Come@Me: Bald Eagles Are Tools
I remember my first Bald Eagle so vividly. I dragged the guy I had just started seeing (reader, I married him) on a frosty February morning to an eagle walk at Croton Point Park (Croton-on-Hudson, NY). We pulled into the parking lot, got out of the car, and before I’d even had a chance to pull my binoculars out of my backpack, an adult eagle soared right over our heads. I swooned, too transfixed to grab my camera, and marveled at the bird’s majesty.
Soon enough I caught up with the group, and we made our way to an overlook along the Hudson River. It was a pretty frigid winter that year, and there were ice floes, which is why so many eagles were appearing so far south. So we were treated to, gosh, I think a dozen birds over the course of our viewing.
After the parking lot flyover, though, the second-most memorable bird is the one that pretty much ruined eagles for me. As we stood in the cold, punching up the zoom on our bins, we saw plenty of gulls (Ring-bills, I assume) riding the floes. One had just caught some type of fish from the river. But before it could go down the hatch, a Bald Eagle swooped in and snatched it.
Fascinating wildlife viewing? Sure. But also proof that Bald Eagles are just tools.
Their thievery is well-noted. Just throw a rock on the Internet and you’ll hit a post about some slacker Bald Eagle making off with someone else’s catch. (They are literally kleptos! Although this bad behavior may run in the overall eagle Family.) I don’t know who the Elmwood Park Zoo (Norristown, PA) hired to write their Bald Eagle signage (below), but it’s lies—I bet that pair is planning their next heist.
That reputation is chief among Benjamin Franklin’s reasons for eschewing the choice of Bald Eagle as the United States’ mascot. (Ben’s complaint mentions raids on the well-earned meals of the “Fishing Hawk,” also known as the Osprey. Unfortunately, the camera doesn’t lie—Bald Eagles will actually poach Osprey babies. Sadly, it appears hardly any creatures are safe from our feathered Captain America.) It’s also worth noting that what we’re all familiar with as the bird’s noble cry (thank you, Stephen Colbert) is a farce, and nothing like the Bald Eagle’s true, wimpy, voice.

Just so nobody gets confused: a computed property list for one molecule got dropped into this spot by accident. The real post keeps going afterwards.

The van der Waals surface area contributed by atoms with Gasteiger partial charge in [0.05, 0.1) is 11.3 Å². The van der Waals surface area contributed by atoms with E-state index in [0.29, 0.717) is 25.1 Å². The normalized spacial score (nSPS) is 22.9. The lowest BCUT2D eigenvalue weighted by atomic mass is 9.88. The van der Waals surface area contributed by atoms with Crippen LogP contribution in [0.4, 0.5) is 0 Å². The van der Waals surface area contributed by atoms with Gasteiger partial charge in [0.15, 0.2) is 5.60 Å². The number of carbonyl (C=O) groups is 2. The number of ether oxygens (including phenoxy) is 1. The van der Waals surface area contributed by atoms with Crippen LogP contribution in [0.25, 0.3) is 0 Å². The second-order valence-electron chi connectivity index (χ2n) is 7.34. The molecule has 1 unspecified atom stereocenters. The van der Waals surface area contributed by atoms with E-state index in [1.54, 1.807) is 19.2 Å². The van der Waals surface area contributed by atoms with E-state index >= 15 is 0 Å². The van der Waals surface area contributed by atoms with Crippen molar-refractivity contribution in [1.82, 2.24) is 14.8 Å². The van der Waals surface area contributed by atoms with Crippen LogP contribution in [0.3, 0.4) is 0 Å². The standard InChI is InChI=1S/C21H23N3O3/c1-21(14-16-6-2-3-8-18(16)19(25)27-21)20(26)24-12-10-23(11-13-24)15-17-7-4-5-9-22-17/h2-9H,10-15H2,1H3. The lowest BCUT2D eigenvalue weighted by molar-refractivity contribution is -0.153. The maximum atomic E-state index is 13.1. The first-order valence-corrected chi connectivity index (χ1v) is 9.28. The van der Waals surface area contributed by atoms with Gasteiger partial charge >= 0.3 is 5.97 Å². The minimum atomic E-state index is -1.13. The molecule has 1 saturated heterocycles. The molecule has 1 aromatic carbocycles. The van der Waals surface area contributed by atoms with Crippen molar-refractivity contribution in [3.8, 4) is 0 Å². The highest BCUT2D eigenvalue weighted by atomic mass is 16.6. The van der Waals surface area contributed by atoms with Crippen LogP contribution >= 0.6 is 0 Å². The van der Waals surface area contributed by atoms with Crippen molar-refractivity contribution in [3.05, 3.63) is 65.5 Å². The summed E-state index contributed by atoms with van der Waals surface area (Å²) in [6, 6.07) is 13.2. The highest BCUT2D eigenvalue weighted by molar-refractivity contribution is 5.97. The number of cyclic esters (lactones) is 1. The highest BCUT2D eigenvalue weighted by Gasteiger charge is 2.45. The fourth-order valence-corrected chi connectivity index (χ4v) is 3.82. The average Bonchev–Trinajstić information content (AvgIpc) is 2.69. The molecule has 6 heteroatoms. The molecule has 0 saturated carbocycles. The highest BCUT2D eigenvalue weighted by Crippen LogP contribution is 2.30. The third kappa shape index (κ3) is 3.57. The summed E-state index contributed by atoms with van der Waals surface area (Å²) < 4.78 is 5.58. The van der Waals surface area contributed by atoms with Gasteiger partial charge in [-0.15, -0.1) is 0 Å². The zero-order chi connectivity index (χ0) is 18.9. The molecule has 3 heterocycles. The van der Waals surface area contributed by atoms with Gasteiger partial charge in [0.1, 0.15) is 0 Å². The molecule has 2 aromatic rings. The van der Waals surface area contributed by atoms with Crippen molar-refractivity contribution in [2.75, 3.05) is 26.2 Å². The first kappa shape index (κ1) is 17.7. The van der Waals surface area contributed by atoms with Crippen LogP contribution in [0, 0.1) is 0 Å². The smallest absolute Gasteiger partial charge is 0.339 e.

Sometimes, it seems like Bald Eagles are just being spiteful. Perhaps they’re not so different from their namesake football fans in Franklin’s hometown of Philadelphia. (Yes, Virginia, there really was a Santa Claus who got pelted with snowballs at the Vet. If this is how Eagles fans celebrated winning their first-ever Super Bowl, can you imagine how they would have reacted to a crushing defeat?) And of course, their namesake music doesn’t always fare too well in the court of popular opinion.
Will I always stop whatever I am doing to watch a Bald Eagle careening overhead like the boss bird it alleges to be? Hell yes. But that doesn’t stop me from grumbling about how much they really are honest-to-god tools.
Come@Me Week is a cheap ploy ginned up by some high priced consultants we at 10,000 Birds hired and then stiffed on the bill. We’re desperately trying to stay relevant in a bird blogosphere being decimated by Facebook, Twitter, Instagram, and memes. We here at 10,000 Birds have no shame and it was either this or lots of posts about woodcocks, boobies, and woodpeckers. All the posts in Come@Me Week are probably the opinions of the authors of said posts and no one else. Well, except maybe you. Weirdo. Agree? Disagree? We’ll see you in the comments. Or, more likely, on Facebook. Sigh…